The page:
person who is stressed

Understanding and Dealing With Stress

Classes:
Introduction > What Is Stress? > Signs of Stress > Dealing with Stress > Long Term Strategies > Resources


Leading a More Stress-free Lifestyle

While quick fixes can make a difference, sometimes we need to make larger changes in our life to deal with stress. Again, keeping your body healthy helps you bounce back more quickly from stress and can have a great impact on your mental stress levels and health.

Some Steps to a Healthier, More Stress-free Lifestyle Include:

Exercise Regularly

Do something to get your blood pumping. This keeps your heart and lungs healthy. Walk, jog, run, dance, bike, swim, play tennis or handball, bowl, take yoga, lift weights, try aerobics, hike, climb rocks -- the options are endless. Just beware of competitive sports if you tend to become angry or anxious when playing to win. Pick a sport that will help you relax, not increase your stress.

Adopt a Hobby

Have an activity that's strictly for your own pleasure. This could be singing, playing an instrument, painting, knitting, bird watching, beach combing, photography, or ceramics; again, the options are endless. Make this your chance to 'escape from the world' for a while.

Stop Smoking

Many people light up when they are stressed, without realizing that this is making their stress even worse. The nicotine in tobacco causes a stress response in our body. If that's not enough to make you quit, think about all the stressful illnesses smoking contributes to, such as cancer, heart disease, and high blood pressure. Or think of the immediate effects: bad breath, yellowed teeth, wrinkles, and increased phlegm. If you are a smoker, talk to a doctor, a nurse, or a friend about help in quitting. If you live or work around people who smoke, try to avoid their secondhand smoke.

Eliminate or Reduce Caffeine

A little pick-me-up in the morning may not be a bad thing, but relying too heavily on caffeine (either drinking large amounts or drinking it continuously throughout the day) can put your body into stress overdrive. Caffeine stimulates a stress response in your body (that's what that pick-me-up is!) Too much can leave you feeling constantly stressed. When cutting back, remember that caffeine comes in other forms besides coffee -- non-herbal teas, colas, chocolate, many pain-killers, and 'stay awake' products -- so watch what you put in your body.

Eat Healthily

You are what you eat and sticking to a healthy diet will help keep your body strong. Reduce salt, which can lead to tension and high blood pressure, and eat plenty of fresh fruit, vegetables, and whole grains. Remember to eat regularly so you have enough energy. But try not to make your eating habits another stressful part of your life! Giving in to an occasional craving for a chocolate cookie or being rushed for time and eating a fast food lunch is not the end of the world, as long as these are occasional lapses and not regular habits.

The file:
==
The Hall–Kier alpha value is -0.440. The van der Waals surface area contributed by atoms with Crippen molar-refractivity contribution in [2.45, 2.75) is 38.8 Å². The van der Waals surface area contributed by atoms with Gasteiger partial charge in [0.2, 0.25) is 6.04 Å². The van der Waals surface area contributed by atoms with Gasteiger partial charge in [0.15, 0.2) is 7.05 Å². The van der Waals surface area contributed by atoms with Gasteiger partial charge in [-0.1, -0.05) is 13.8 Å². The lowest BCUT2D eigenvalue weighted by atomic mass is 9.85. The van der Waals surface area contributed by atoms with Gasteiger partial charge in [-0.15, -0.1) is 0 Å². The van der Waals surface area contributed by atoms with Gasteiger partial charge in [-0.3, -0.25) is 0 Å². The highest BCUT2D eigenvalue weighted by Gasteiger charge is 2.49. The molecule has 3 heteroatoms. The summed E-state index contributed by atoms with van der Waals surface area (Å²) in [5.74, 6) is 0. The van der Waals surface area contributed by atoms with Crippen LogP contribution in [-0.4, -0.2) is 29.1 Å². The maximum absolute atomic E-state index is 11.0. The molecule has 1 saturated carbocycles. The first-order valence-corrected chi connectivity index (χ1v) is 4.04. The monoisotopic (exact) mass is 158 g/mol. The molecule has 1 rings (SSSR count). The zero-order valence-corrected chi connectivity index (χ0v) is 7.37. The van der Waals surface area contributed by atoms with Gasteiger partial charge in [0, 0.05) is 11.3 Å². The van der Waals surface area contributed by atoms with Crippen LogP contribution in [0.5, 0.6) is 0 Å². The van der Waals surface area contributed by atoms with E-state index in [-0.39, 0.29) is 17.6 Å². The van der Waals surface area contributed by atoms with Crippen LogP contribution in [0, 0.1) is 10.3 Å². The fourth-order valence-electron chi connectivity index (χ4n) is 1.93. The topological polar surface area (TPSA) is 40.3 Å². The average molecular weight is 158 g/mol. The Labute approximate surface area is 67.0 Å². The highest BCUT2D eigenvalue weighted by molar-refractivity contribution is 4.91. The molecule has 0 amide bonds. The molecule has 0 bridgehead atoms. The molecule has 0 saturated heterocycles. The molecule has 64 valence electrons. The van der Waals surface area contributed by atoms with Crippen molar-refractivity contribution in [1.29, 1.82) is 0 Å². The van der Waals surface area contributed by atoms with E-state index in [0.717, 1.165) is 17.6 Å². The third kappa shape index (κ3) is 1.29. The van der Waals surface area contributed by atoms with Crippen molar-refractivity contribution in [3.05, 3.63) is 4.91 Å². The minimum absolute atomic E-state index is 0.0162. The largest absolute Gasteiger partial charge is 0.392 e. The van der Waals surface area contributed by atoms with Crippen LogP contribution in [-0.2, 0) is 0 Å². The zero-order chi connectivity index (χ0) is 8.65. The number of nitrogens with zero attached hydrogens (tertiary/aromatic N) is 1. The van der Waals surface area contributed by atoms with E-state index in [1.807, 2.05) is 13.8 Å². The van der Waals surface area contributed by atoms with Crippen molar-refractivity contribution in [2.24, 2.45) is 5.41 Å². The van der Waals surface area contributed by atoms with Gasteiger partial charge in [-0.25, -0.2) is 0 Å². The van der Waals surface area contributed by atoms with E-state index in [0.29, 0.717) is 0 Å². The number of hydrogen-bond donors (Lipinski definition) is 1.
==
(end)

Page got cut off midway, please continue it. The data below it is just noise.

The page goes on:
Sleep Regularly and Get Enough Sleep

Base your sleep on what you need, not the needs of others around you. If you need eight hours of sleep a night to feel good throughout the day, don't worry that your spouse/sister/parents need less or more. Every person has different sleep needs, and the majority of Americans do not get enough sleep. Once you know how many hours you (usually) need a night, try to stick to a regular sleep schedule so that you can get the most from your sleep time.

Learn a Relaxation Technique

Count your breath. Belly breathe. Make funny faces and wiggle your toes. Find a habit or technique that helps you relax on a day-to-day basis. Just make sure it's one you can do regularly without it affecting your job, school, family or social life. Screaming at the top of your lungs may feel like a great stress relief, but it's not going to get you any promotions or win you any friends.

Avoid Overusing Drugs and Alcohol

If you take medication, be sure to use the proper doses. If you drink alcohol, limit the amount you drink to no more than 1-2 drinks per day. Avoid all illegal substances. If you have an alcohol or drug problem, going through withdrawal can also cause stress; so be sure to work closely with your physician or a counselor when addressing your problem.

These are just some of the many ways you can reduce your stress. Visit your doctor; talk to a physical therapist or counselor; take an exercise class; check out a book on relaxation; or research other techniques online. (For specific recommendations, visit the Tools and Resources section.) Or you can come up with your own techniques or activities! What's important is to find something that works for you -- this means something that you feel comfortable doing, can do easily and regularly, and makes you feel better.

Next: Test: Dealing with Stress: Long-term and Mental Strategies


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